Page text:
In a literal sense, most of the starlight now meeting my eyes took thousands of years to arrive here, at this moment. In a romantic sense, it feels like it’s taken me almost that long to find them, obliviously clouded by the hazes of suburbia.
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Bortles on the Buffalo
In 2018, McMath and his wife were driving home to Central Arkansas from an environmental conference in Fayetteville. Not a pair to miss out on the opportunity to experience the northwest quadrant of the state while in town, the two decided to spend the night in a cabin along the Buffalo River.
“It was a beautifully appointed place in a lovely spot. A real retreat from urbanity,” he says. “As we were sitting on the front porch, witnessing twilight bringing on the night, the bats emerged into the dim light for their nightly feasting — as I remembered them doing as a child when we lived on a farm in Grant County. It being clear, I was looking forward to taking in a velvety black sky filled with stars.
“Under a naturally dark sky, there are so many stars that it is hard to discern the constellations, and the stars seem to come down to you — almost as if you could touch them. As I was contemplating the treat to come, the dark was suddenly broken. Unnoticed before, the cabin had a utility installed dusk-to-dawn light. There was no way of knowing in advance whether a cabin was so equipped, or had a place from which one could observe [the stars]. I decided ANSA should provide a webpage where people could find places to stay that offered access to nature at night, as well as in the day.”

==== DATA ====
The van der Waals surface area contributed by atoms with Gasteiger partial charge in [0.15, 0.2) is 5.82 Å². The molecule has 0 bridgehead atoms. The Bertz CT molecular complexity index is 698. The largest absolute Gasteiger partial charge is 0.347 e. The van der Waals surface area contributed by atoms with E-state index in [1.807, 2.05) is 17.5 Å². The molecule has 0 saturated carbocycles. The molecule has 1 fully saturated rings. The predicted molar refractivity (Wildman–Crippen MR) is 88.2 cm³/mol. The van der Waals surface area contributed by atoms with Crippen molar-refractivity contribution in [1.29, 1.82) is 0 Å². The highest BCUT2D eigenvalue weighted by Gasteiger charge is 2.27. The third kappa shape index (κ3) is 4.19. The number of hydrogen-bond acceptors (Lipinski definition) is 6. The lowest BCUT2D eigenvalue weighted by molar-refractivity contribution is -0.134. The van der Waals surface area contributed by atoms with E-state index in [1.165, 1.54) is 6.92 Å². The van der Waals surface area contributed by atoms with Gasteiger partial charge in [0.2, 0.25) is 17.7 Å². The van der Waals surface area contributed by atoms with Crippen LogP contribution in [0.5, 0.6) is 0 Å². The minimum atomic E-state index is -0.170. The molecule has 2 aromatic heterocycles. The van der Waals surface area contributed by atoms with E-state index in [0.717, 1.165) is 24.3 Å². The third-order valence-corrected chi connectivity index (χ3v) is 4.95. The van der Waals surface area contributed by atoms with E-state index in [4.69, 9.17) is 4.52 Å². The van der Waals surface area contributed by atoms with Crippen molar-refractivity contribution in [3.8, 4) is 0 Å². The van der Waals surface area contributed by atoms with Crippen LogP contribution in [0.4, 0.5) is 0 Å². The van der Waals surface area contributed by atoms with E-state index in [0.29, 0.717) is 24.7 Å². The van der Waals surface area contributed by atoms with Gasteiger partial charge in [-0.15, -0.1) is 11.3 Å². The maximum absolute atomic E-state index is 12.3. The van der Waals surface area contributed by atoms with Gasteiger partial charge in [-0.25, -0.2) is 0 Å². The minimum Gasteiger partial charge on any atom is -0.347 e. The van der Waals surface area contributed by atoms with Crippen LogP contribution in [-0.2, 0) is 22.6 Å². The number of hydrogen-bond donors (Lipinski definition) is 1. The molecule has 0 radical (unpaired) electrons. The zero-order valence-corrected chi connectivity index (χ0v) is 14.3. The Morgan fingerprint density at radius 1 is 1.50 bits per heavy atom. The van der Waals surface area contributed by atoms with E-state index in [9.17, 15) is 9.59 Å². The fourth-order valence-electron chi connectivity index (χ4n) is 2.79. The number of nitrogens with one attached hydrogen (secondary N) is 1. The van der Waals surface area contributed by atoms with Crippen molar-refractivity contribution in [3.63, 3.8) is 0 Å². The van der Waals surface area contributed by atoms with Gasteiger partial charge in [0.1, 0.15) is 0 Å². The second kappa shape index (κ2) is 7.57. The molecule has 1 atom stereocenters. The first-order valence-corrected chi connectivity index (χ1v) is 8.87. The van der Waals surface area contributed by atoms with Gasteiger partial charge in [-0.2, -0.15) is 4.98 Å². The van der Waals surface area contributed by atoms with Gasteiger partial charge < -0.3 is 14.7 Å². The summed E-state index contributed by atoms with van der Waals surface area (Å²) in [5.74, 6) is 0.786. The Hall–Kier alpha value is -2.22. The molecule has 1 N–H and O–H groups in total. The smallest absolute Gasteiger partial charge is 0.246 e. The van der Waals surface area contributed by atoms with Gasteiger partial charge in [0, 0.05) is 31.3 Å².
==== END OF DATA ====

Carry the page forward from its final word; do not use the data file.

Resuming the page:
Prior to this revelation, most of the state’s many cabins and lodges were marketed on the basis of the mainstream tourism amenities: beds, kitchens, porches, hot tubs and the like on property; hiking trails, rivers to float, lakes to fish, and so on, off property.
Shortly after McMath’s disappointing night on the Buffalo, ANSA began devising what is now its Sky Host program, a partnership between the organization and the state’s outdoor hospitality industry. With it, a novel experience for Arkansans’ in-state travel arose — a holistic getaway, where the activities of the day blended seamlessly with the opportunities of the night.
But first, the ground rules.
“To participate, a host facility has to be located under a sufficiently dark sky where the Milky Way would be readily visible — Bortle scale 2 or 3,” McMath says. “Outdoor lighting must be environmentally responsible, which means no dusk-to-dawn lighting, with warm-colored fixtures that are properly shielded. A reasonably open area to view the sky must be available on-site or nearby. Finally, ANSA’s literature drafted specifically for the purpose must be available in each unit.”